Back when cameras used film I was a camera nut, complete with darkroom in the basement for developing and printing. I had no qualms about describing myself as a “camera nut”. Even today it’s not unusual for someone to describe themselves as being nuts about something.
Take Jay Leno. You can almost hear him describe himself as a car guy or car nut.
The descriptor ‘nut’ is often used in context of someone so involved with some aspect of their hobby they skip meals and sleep to continue with their obsession. There are some magnificent obsessions and unfortunately some very unhealthy obsessions.
The problem with being a gun nut is one of political correctness.
I hate PC. But I have to admit that I really don’t want the association with the next malcontent nutcase who shoots up a women’s clinic or library ‘cause he knows nobody is able to shoot back. While the media may describe him as a “troubled youth,” or suspected gunman, everyone else calls him a nut with a gun and that’s too close to gun nut.
Describe yourself as a gun nut to a reporter covering any event, including the sack race at your church, in an attempt to put a human interest spin on your interest in firearms, and you’ll find yourself written up as “self-proclaimed gun nut”.
So what can we call ourselves? It’s been suggested we try gunny. It’s a nice term with no negative connotations and still conveys a degree of accomplishment with firearms. Unfortunately it’s also the nickname for Gunnery Sergeant. I’ve never been in the military and would not bestow an honored rank on myself. It’s just wrong.
Gun Lover? The term is just too oily and makes me feel I need a shower.
Jeff Cooper perused the Latin roots section of the dictionary and came up with hoplophile, or a lover of tools. I like the concept of the gun as a tool because I see each gun as a self-rescue tool we use to stabilize the situation until the professionals arrive. The professionals? That’s the police.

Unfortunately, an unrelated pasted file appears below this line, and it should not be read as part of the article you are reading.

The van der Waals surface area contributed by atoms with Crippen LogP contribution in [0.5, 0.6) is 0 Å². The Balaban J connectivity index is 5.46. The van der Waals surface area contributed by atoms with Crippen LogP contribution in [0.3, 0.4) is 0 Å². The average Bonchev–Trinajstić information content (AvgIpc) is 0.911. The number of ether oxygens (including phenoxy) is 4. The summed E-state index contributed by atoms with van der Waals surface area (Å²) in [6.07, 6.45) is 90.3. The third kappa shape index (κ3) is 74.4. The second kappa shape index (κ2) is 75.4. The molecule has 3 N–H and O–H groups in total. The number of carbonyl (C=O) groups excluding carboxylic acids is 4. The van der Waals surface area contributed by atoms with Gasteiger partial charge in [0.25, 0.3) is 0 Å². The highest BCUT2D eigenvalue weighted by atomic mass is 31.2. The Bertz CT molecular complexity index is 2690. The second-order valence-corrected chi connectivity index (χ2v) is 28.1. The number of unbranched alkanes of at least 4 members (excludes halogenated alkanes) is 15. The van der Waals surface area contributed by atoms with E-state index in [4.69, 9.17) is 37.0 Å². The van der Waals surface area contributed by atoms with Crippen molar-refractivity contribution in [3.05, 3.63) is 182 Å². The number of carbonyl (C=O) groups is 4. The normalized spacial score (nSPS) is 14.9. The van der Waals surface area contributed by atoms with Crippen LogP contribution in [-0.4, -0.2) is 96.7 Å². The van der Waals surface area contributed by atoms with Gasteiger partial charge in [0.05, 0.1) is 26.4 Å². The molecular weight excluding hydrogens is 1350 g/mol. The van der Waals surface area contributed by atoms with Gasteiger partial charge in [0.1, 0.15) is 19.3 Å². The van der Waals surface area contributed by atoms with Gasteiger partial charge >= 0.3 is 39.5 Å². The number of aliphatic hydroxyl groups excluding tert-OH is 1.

I think I would spend too much time explaining what a hoplophile is. Most of us do not have Jeff’s ability with words.
Gun aficionado has possibilities, but doesn’t reach the levels of commitment that some collectors and owners have.
Gun geek. I like that, but I remember when geeks were smart but socially awkward people. This is nicely stereotyped by Big Bang Theory. The socially adept character is clueless about science and math while the scientists live in a
comic book graphic novel world debating who would win a fight between the Hulk and Superman. Not the image I want.
Dilettante sounds too superficial.
Dabbler sounds silly, like you’re unable to make a commitment.
Gun junkie? Well, only if you shoot only cheap guns like a Raven or some other pot metal frame guns.
Connoisseur? I like the way that’s sounds, a gun connoisseur. I’ve known one who shot only classic 1911 .45 ACPs with pre-1945 magazines and only on sunny days with less than 64% relative humidity.
I take that back. Connoisseur sounds too much like someone who knows everything about something but does nothing with it.
I used to raise pigeons. I still have a soft spot for those big, clumsy birds. Several of my friends were also pigeon fanciers. We had our own ideas about which blend of seeds and ground seashells made the best feed. Bedding material, nesting material and not to mention the variety of pigeons and cross-breeds made for interesting and loud discussions. In fact those conversations sound very much like the ones I have with other gun owners today.
I propose, if you need to identify yourself as more than a concerned gun owner, try pigeon fancier. I mean gun fancier. It’s a nice neutral descriptor with no negative connotations.
Why is this important?
Let’s go back to the Russian revolution following WWI. Lenin’s party called themselves the Bolsheviks or majority even when they were the minority. People accepted it at face value and joined what they expected to be the winning side, the Majority.
That’s a fluke, you say. I have a second example.
A former boss of mine was rewarded with a “personal size lab” for specialized analysis. The lab consisted of him, his assistant and one microscope. The central lab had about 20 different microscopes and a staff of 7 people. We found it humorous and poked fun at it by calling the smaller, poorly equipped lab the main lab while the large more equipped lab was tongue-in-cheek called the satellite lab.
Imagine our concern when management and our internal customers started calling the smaller lab the main lab. I’m quite sure we lost resources and budget because of our language humor.
In our society names still have power and ability to shape public opinion.
Watch how you describe yourself and your relationship to firearms. You may find yourself hung with that name and its meaning.